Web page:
Thus, an infused AI has been added to another application that provides value to its users without the AI. Consequently, the presence of an infused AI-application is not obvious to many of its users, and it cannot be accessed without the technology it has been infused in.
Hence, AI may be infused in software, websites, or smartphone applications (apps) in their first-time installations or in one of their updates. An instance of AI-infusion was when YouTube began using algorithms based on deep neural networks for personalized recommendations in 2016. Another example includes the introduction of AI-driven design recommendations for slides in MS PowerPoint.
In contrast, a standalone AI is a product or a service that is fully dependent on AI to function at all, and which would be without any value to its users without this AI. A smart-speaker device, such as Amazon Echo, is a standalone AI by this definition, as it is dependent on AI for its entire purpose; it uses automatic speech recognition to transcribe the user’s speech to text, as well as natural language processing to understand and interpret the meaning of that text.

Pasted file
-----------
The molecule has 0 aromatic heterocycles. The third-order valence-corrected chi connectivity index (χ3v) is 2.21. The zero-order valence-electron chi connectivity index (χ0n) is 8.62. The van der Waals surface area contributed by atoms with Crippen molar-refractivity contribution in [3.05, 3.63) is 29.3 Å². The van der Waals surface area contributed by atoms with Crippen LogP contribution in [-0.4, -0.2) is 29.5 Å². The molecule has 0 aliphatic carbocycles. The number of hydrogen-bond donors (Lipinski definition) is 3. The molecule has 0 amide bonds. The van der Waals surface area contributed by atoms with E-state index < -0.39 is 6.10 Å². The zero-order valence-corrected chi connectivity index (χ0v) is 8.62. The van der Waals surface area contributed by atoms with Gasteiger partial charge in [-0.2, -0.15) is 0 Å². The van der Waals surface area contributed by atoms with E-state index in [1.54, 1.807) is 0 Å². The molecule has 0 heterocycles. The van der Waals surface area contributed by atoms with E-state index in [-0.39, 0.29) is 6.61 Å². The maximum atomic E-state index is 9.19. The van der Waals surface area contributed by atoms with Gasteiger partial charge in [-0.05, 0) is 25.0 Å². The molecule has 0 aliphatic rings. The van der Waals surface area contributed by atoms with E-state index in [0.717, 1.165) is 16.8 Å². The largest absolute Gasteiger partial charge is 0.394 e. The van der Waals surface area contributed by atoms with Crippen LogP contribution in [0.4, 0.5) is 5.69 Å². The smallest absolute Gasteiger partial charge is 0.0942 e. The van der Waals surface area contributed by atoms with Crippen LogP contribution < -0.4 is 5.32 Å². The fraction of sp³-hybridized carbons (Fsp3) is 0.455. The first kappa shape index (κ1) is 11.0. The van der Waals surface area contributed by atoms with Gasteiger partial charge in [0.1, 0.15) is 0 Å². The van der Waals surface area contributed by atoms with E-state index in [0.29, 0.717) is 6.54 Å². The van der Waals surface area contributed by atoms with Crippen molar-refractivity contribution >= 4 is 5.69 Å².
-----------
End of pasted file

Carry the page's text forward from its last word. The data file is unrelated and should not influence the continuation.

We investigated the scale of AI-infusion in two ways: first by identifying and classifying the presence of AI in the most common smartphone apps, and then by categorizing common consumer AI. We gave special attention to mobile apps because of the massive global use of the Internet and smartphones: half the world uses the Internet, and a fourth connects to it with their mobile only.
The average user in mature markets, such as the US and Canada, spends nearly three hours per day in mobile apps. Investigating apps thus gave us an understanding of consumer exposure to infused AI, while studying common consumer products gave us an idea of the proportion of AI that has spread by infusion.
To examine smartphone apps, we considered the fifteen apps with the highest mobile reach in the U.S. in May 2019 with usage data from Statista. Further, to study infusion in common consumer AI, we evaluated a list of everyday examples of AI-technologies put together by Emerj Artificial Intelligence Research, in which each application was categorized as either Infused or Standalone.